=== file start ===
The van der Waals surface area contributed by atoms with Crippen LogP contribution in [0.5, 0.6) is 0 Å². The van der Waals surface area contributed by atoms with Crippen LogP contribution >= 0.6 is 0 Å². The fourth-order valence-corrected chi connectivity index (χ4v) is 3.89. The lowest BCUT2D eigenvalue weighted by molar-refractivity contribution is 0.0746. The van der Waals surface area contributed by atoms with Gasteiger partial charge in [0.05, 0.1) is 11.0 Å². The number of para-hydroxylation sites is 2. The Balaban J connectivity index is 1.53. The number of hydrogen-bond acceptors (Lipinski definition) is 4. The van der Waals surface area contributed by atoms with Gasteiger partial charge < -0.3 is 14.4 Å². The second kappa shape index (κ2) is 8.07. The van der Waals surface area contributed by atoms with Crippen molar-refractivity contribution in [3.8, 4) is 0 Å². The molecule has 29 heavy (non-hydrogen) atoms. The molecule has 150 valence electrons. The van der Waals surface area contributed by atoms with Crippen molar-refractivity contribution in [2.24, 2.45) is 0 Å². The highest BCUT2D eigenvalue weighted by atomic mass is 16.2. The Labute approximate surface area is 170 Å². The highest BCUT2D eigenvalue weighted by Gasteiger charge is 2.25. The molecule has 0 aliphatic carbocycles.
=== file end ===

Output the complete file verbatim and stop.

The van der Waals surface area contributed by atoms with Crippen LogP contribution in [0.5, 0.6) is 0 Å². The van der Waals surface area contributed by atoms with Crippen LogP contribution >= 0.6 is 0 Å². The fourth-order valence-corrected chi connectivity index (χ4v) is 3.89. The lowest BCUT2D eigenvalue weighted by molar-refractivity contribution is 0.0746. The van der Waals surface area contributed by atoms with Gasteiger partial charge in [0.05, 0.1) is 11.0 Å². The number of para-hydroxylation sites is 2. The Balaban J connectivity index is 1.53. The number of hydrogen-bond acceptors (Lipinski definition) is 4. The van der Waals surface area contributed by atoms with Gasteiger partial charge < -0.3 is 14.4 Å². The second kappa shape index (κ2) is 8.07. The van der Waals surface area contributed by atoms with Crippen molar-refractivity contribution in [3.8, 4) is 0 Å². The molecule has 29 heavy (non-hydrogen) atoms. The molecule has 150 valence electrons. The van der Waals surface area contributed by atoms with Crippen molar-refractivity contribution in [2.24, 2.45) is 0 Å². The highest BCUT2D eigenvalue weighted by atomic mass is 16.2. The Labute approximate surface area is 170 Å². The highest BCUT2D eigenvalue weighted by Gasteiger charge is 2.25. The molecule has 0 aliphatic carbocycles.